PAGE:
KEYS, Martha Elizabeth

KEYS, Martha Elizabeth
Collection of the U.S. House of Representatives


In many respects, Kansas Representative Martha Elizabeth Keys’s two-term House career provides a window on a transitional moment in the story of women in Congress. As a freshman in 1975, Keys benefited from significant institutional changes that helped land her a plum assignment on one of the House’s most powerful committees. Simultaneously, however, her divorce from her husband of 25 years (and marriage to a House colleague) tested the limits of public aversion to turmoil in the personal lives of their elected officials and highlighted longstanding social double standards to which women were held.

On August 10, 1930, Martha Elizabeth Ludwig was born to S. T. and Clara Krey Ludwig in Hutchinson, Kansas. Martha Ludwig graduated from Paseo High School in Kansas City, Missouri, in 1945. She attended Olivet College in Kankakee, Illinois, from 1946 to 1948. Ludwig received her AB in music from the University of Missouri in Kansas City, Missouri, in 1951. In 1949 Martha Ludwig married Sam Keys, a university professor and later the dean of education at Kansas State University, and they raised four children: Carol, Bryan, Dana, and Scott. In 1973 Keys served as co-chair of the Manhattan-Riley (Kansas) County United Way campaign and also was appointed to a special committee that examined the city’s recreational needs. Keys’s brother-in-law, Gary Warren Hart, a campaign aide to presidential candidate Senator George Stanley McGovern of South Dakota, persuaded her to join the McGovern campaign in 1972. Then a 42-year-old housewife with limited political experience—as a volunteer coordinator in the 1964 and 1968 presidential campaigns—Martha Keys eventually ran the McGovern campaign in Kansas. “We managed to get quite a lot of delegates for McGovern out of Kansas, which was amazing because Kansas was not a state that was going to ever vote for McGovern,” Keys recalled. “But it was quite rewarding. I ran the state for him on purely a voluntary position.”1 Though McGovern lost the state by a wide margin, Keys’s tact and organizational skills left a positive impression with many Democrats.2

In 1974, when Gary Hart launched his successful campaign for a Colorado U.S. Senate seat, Keys announced her intention to seek a seat in the U.S. House of Representatives vacated by Representative William Robert Roy. The two-term Democratic incumbent left the House to challenge incumbent Robert Joseph Dole for a U.S. Senate seat. The district was traditionally Republican-leaning, and the GOP considered the seat to be highly competitive. Only once since the Civil War had the district’s voters sent a Democrat to Congress for more than one term, and that was Congressman Roy.3 Keys credited Congresswoman Patricia Schroeder of Colorado with inspiring her run for Congress. “And I got out there, and in the milieu of meeting and talking, and Pat was encouraging me, ‘You should be running for that office.’”4

On a shoestring budget, Keys defeated four men in the Democratic primary. “You have to overcome the woman thing,” she told a reporter during the campaign. “I think being a woman is basically beneficial in this campaign. It helps you get the attention you need. It’s up to you to keep it.”5 In the general election, Keys faced a 26-year-old GOP state legislator, John C. Peterson. The candidates conducted a series of debates on inflation, campaign reform, and government spending. Keys, while supporting social programs, also stressed federal fiscal responsibility. In particular, she tried to connect with ordinary housewives. Both candidates stuck to the issues and avoided personal attacks, and Keys spent only $75,000 total for her operations. One reporter for a national newspaper described the campaign as “a model of what American campaigning could be—but rarely is.”6 Voters chose Keys by a 55-to-44 percent majority.7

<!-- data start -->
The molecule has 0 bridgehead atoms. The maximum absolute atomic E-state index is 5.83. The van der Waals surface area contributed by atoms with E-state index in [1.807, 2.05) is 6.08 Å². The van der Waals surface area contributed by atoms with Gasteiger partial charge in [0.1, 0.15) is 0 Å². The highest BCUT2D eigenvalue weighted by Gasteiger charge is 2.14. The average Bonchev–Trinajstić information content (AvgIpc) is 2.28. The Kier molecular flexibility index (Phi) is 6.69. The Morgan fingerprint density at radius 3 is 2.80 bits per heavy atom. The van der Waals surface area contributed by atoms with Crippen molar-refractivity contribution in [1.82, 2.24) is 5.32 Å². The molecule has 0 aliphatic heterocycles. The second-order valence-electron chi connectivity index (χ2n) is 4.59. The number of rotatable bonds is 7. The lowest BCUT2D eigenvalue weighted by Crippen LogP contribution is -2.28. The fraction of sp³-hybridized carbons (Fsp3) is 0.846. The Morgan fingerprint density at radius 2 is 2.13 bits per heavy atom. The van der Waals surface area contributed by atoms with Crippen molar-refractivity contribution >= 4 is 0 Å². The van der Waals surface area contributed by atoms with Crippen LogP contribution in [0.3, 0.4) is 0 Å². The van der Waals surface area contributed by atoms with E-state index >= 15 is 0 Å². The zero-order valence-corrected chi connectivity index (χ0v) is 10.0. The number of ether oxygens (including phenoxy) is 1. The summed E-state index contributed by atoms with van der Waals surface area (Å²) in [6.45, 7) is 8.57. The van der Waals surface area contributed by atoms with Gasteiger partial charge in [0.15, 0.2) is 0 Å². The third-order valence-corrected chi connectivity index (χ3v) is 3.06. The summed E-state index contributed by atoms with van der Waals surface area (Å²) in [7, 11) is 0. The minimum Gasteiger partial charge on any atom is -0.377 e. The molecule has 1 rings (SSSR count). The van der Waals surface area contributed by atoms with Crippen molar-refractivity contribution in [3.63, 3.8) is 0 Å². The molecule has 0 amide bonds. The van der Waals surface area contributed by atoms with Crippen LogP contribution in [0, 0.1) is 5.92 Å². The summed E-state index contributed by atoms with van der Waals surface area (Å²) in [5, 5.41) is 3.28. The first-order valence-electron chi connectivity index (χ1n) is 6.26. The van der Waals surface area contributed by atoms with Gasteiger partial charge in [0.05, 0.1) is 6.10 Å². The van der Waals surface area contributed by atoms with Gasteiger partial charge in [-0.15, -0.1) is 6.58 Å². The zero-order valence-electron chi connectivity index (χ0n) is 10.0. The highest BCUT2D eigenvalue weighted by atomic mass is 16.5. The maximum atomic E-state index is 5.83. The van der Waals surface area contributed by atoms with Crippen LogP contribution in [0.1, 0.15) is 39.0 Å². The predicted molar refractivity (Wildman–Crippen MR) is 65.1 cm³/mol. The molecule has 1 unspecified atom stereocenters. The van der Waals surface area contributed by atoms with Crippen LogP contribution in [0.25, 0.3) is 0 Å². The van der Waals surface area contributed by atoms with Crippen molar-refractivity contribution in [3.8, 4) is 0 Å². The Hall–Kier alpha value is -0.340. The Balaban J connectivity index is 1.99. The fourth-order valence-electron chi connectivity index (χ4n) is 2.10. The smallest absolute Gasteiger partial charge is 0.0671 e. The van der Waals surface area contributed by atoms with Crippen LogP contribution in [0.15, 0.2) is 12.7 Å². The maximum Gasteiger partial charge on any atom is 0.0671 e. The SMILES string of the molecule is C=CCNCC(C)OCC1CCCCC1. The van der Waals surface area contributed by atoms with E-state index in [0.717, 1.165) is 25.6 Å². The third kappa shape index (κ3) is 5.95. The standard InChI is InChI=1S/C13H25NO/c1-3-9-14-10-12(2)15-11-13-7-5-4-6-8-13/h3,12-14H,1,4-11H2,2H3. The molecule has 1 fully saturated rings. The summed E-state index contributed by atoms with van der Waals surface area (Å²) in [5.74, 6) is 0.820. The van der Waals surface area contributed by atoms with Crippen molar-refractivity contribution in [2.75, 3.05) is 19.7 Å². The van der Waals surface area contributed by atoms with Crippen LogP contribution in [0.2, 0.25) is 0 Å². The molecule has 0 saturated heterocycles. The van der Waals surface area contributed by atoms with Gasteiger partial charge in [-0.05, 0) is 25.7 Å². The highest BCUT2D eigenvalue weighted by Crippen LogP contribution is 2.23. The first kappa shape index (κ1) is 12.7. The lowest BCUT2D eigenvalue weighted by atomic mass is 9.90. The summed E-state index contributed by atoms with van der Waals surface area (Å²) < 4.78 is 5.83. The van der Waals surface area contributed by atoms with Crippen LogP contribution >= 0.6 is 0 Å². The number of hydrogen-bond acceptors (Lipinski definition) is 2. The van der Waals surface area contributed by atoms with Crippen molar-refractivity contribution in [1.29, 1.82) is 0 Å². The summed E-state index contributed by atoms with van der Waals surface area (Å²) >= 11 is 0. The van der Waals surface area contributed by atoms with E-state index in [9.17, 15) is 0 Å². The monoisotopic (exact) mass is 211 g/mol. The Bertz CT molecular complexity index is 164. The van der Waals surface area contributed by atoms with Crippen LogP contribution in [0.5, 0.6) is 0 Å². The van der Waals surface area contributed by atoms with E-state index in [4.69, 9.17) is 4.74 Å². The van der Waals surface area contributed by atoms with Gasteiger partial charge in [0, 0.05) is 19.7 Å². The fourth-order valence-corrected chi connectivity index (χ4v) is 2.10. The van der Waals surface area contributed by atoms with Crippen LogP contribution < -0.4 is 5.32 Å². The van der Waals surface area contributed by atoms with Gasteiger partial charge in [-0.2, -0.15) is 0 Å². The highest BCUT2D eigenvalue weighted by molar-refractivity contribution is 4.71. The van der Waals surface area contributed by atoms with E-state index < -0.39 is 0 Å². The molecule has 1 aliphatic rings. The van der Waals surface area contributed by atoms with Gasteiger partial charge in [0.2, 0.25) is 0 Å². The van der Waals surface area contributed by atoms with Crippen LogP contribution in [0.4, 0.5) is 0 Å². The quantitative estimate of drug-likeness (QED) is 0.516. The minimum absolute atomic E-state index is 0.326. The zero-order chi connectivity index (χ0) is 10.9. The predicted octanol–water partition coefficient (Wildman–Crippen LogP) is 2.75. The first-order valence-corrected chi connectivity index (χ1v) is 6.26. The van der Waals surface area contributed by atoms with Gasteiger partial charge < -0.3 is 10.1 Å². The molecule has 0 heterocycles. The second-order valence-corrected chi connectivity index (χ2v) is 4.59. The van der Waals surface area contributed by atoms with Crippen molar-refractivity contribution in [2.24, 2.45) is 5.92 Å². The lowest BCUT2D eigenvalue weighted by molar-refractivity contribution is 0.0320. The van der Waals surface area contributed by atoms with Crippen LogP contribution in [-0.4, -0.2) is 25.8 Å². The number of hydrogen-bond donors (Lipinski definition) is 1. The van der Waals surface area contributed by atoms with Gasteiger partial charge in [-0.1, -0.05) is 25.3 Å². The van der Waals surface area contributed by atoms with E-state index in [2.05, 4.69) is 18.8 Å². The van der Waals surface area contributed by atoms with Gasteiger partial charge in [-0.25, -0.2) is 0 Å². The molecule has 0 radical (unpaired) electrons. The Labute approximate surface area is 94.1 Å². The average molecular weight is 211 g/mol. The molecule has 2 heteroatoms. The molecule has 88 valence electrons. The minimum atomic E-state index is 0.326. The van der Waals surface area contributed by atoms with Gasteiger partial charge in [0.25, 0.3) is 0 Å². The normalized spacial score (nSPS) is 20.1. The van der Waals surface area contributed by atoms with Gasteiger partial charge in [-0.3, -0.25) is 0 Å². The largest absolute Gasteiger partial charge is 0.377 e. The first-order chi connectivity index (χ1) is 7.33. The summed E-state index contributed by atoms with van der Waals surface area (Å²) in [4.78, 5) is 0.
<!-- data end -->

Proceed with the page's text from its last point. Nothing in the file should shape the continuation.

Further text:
Keys entered Congress at a time when a series of post- Watergate institutional reforms re-ordered many of the traditions and power structures within the House. When Democrats gathered just before the start of the 94th Congress (1975–1977), they agreed to name two freshmen to the Ways and Means and the Appropriations committees. Longtime Ways and Means Chairman Wilbur Daigh Mills of Arkansas stepped down, and the committee lost its role of assigning Democrats to committees to the Steering and Policy Committee. Keys directly benefited from these changes. Upon the advice of House colleague Donald MacKay Fraser of Minnesota, and his politically-active wife Arvonne, Keys campaigned for a spot on the Ways and Means Committee, distributing letters to Democratic Members outlining her qualifications for the influential committee.8 Keys’s efforts paid off—she became only the second woman, and one of only a handful of freshman Members in House history, who received an assignment on Ways and Means.9 Keys served on two of its subcommittees: Health and Unemployment Compensation. Ways and Means was her only assignment, and she retained it for the duration of her House career. The Kansas Representative later recalled the influence of the Democratic freshmen elected in 1974 (dubbed the “Watergate Babies”) on the institution. “It was a time when you felt all things were possible,” Keys observed. “Everyone felt very good about the things that we achieved, the congressional reforms and all that was achieved during our efforts in that class.”10